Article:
ORIGINS OF LYTTON PARK
On this site, ca. 1450 A.D., stood a prehistoric Indigenous village. The settlement, which covered about 2 hectares, was probably palisaded and included several longhouses. David Boyle, later appointed Provincial Archaeologist, first examined the Indigenous artifact remains in 1887. The Jackes site, also known as the Eglinton or Allenby School Site, was named after the contemporary property owner. Although now destroyed by residential and school construction, this is one of the best documented Indigenous villages in the City of Toronto.
Lytton Park was a 200 acre farm lot granted to John MacDougall, a United Empire Loyalist. In 1828, the Snider family built the first house in the neighbourhood at 744 Duplex Avenue between Lytton and Glencairn as pictured below. It is one of the oldest private residences in Toronto.
The Capitol Theatre has been a landmark in North Toronto for over 100 years and one of only a few remaining original vaudeville/movie houses built in Toronto in 1918. This spectacular theatre is an important example of the Odeon cinema-style architecture, featuring a romantic grand interior and sumptuous seats. The building was especially valued during the Great Depression in the 1920’s and 1930’s, when anyone with the money to buy a ticket could find respite from the hardship of daily life inside the theatre’s palatial interior. Its attractive decorative brick exterior and iconic marquee are a physical manifestation of the famous quote by renowned theatre architect S. Charles Lee, ‘The show started on the sidewalk’.
For over 100 years The Capitol Theatre has been part of the visual culture of Toronto’s Lawrence/Lytton Park neighbourhood. It’s an enduring reminder of our community history and collective memories, and is both an architecturally and socially important historical feature of Toronto’s past. Today, the Capitol Theatre continues to serve the community as a successful event theatre where local residents, businesses, schools and community groups host a wide variety of events from fairy-tale weddings, anniversary and birthday celebrations and charity fundraisers to concerts and major corporate events. The building was recently purchased by Madison Homes and will be redeveloped. LPRO successfully nominated the Capitol Theatre Complex as a Heritage Listing, thereby saving an important facade of North Toronto history.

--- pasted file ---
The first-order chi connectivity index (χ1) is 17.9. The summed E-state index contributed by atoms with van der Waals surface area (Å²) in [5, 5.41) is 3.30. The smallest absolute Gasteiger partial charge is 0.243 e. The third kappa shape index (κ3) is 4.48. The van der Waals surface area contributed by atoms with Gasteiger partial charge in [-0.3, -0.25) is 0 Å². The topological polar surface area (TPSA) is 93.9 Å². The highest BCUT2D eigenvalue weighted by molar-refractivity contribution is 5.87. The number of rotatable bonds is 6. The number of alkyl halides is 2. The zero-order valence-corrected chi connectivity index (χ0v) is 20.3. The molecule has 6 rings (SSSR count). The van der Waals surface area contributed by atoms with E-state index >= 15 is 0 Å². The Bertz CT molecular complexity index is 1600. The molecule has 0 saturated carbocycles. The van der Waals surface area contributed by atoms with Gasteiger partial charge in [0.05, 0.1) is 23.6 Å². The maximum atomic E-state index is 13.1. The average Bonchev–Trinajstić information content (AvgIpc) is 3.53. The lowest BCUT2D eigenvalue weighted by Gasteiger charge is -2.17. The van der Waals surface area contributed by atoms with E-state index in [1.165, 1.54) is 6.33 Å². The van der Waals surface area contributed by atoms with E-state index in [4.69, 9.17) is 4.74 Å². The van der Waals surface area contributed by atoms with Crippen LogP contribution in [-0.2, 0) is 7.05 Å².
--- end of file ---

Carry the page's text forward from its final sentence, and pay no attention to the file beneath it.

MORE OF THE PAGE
LOYAL ORANGE LODGE / EGLINTON SCHOOL
LPRO is proud to announce that the Loyal Orange Lodge/Eglinton School has received City Heritage Listing. North Toronto’s first school sits off a private laneway directly behind the block of retail properties fronting onto Yonge Street between Castlefiled and St. Clements Avenues. Built in 1850, the one room brick schoolhouse, now known as the Eglinton Orange Hall, was originally Eglinton School, the sole school for the Village of Eglinton. Today it’s one of North Toronto’s oldest buildings.
The original Eglinton School was a one-room log schoolhouse built in 1842 on a lot severed from the George Ward farm, on the southwest corner of Yonge and St. Clements Avenue. The Ward farm also provides the site for St. Clement’s Anglican Church and St. Clement’s School. A fire destroyed the original wooden schoolhouse, and in 1850 a brick building was constructed on the same site. It continued to serve the students as the area school until the construction and opening of a larger Eglinton Public School in 1887, now known as John Fisher Public School on Erskine Avenue.
The building was also the birthplace of several of North Toronto’s great churches. It served as the Anglican church until the congregation completed construction of St. Clement’s Church west of the subject property in 1892. It was then home to Eglinton Presbyterian Church until that congregation moved to 14 St. Clements, on the northwest corner of Yonge and St. Clements. In 1908 the Members of the Orange Lodge purchased the land and building from the Presbyterian Church and moved it to the current site off the laneway. They continue to own it to this day.
LPRO is committed to keeping these historically significant and grand old buildings safe from the wrecking ball so that we may preserve them for future generations.